Blue City – Integrated Urban Solutions

Economy, ecology and technology with an excellent quality of life and environment

Our lives have changed radically in recent decades: We have become more mobile and the work environment is undergoing profound change. At the same time, demographic shifts and migration pose major challenges for cities and local authorities. Worldwide, ever more people live in cities, where the effects of climate change, such as global heating, are more pronounced than in rural areas.

We therefore need new, interdisciplinary approaches to urban development to master the challenges that lie ahead. With the ‘Blue City – Integrated Urban Solutions’ suite of services, Drees & Sommer bundles its comprehensive urban development expertise for the development of specific solutions for the future.

To be future-proof, these solutions have to include holistic concepts to deal with a wide range of stress factors. This includes taking the economic, ecological, functional, social and esthetic aspects of urban spaces into account:


Numerous stressors impact our cities:


How do we generate, transport, and store energy? How can we save energy using more efficient technology? How do we ensure efficiency and safety? Which sites do we use to generate energy?  


Heavy rainfalls and dry spells present us with new challenges. How do we incorporate sustainable infrastructure and sponge city principles into our cities? How do we reduce drinking water consumption, use rainwater, and protect ourselves from extreme weather?


How do we make global warming manageable? How do future buildings contribute to the solution with a minimized carbon footprint and – in the medium and long term – with a beneficial footprint? How do we use climate-adapted construction?

Waste and resources

How do we handle raw materials properly? How do we reduce land consumption? How do we increase the use of ecological materials in interior design? How do we organize material flows in cycles – such as with Cradle to Cradle®?


How can different modes of transport be meaningfully linked to form mobility networks? How do we manage to build up the necessary structural infrastructure for new drives, such as e-mobility or hydrogen?

City structure and real estate

What sustainability criteria do we use to plan our cities and buildings? How do we succeed in transforming the portfolio? Will our facades all be green in the future and all our roofs energy producers? Will we all live in high-rise buildings in the future?


How do we combine humans and nature and incorporate biodiversity into buildings and cities?  Do we need the edible city? What does bees’ dying off mean for us? Does the word “urban jungle” take on a new meaning?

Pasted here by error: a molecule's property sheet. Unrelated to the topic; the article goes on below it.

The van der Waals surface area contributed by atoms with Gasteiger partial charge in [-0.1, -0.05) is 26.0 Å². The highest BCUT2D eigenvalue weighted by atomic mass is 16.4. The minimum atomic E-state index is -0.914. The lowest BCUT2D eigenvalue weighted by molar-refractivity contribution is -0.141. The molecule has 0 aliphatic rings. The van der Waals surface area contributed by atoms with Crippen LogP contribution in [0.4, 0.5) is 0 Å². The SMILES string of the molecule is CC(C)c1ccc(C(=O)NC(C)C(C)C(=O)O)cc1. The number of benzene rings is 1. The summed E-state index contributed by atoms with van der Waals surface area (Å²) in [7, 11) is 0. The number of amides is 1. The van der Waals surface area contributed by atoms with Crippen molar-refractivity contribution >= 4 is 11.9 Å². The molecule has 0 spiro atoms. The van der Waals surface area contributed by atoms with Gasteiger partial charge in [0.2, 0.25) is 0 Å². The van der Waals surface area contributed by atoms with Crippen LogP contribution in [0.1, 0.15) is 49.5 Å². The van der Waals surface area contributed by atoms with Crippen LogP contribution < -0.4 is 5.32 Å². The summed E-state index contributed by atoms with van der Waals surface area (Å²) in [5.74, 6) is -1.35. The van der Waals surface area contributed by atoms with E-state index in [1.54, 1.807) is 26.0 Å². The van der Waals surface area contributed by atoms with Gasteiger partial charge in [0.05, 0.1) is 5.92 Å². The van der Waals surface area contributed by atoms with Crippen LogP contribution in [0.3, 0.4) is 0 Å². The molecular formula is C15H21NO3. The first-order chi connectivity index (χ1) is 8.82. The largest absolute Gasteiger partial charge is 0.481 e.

Entire neighborhoods and buildings, individual rooms, components or objects are migrating into the “Internet of Things. ” Many new business models are emerging. How do we network large-scale structures and everyday objects?


Which subsidies are eligible, and what are the requirements for green bonds? How do we use this information to make urban development cost-effective and feasible?


Numerous trends have an effect on life in urban areas. Will we visit shopping malls in the future, or will we let drones deliver to us? Will we still work in offices tomorrow or only from home?

Challenge for modern urban development

Urban districts play a key role in the transformation of society as it moves towards greater sustainability. They form the space in which people live and work. This is where social networks are created, urban infrastructures operate, and urban development and architectural visions are developed.

So the ultimate goal must be to achieve effects and synergies that promote sustainability in urban development. Solutions are required that combine economy, ecology and technology, and that meet the requirements for an excellent quality of life and environment.

How can this be achieved? Urban districts can be restructured and optimized through innovative approaches. New projects involving densification or the development of disused sites offer an opportunity to implement pioneering solutions. Equally, established neighborhoods must be upgraded, for example by improving the energy efficiency of buildings.


Technical master planning

Groundwork and analysis

  • Discuss relevant legislation and standards
  • Consolidate in fact sheet
  • Include all project-relevant basics
  • Evaluate associated factors
  • Outcome: Thorough assessment of current situation

Goals and strategy

  • Develop guidelines and define goals and added value for the project
  • Joint workshop with the principal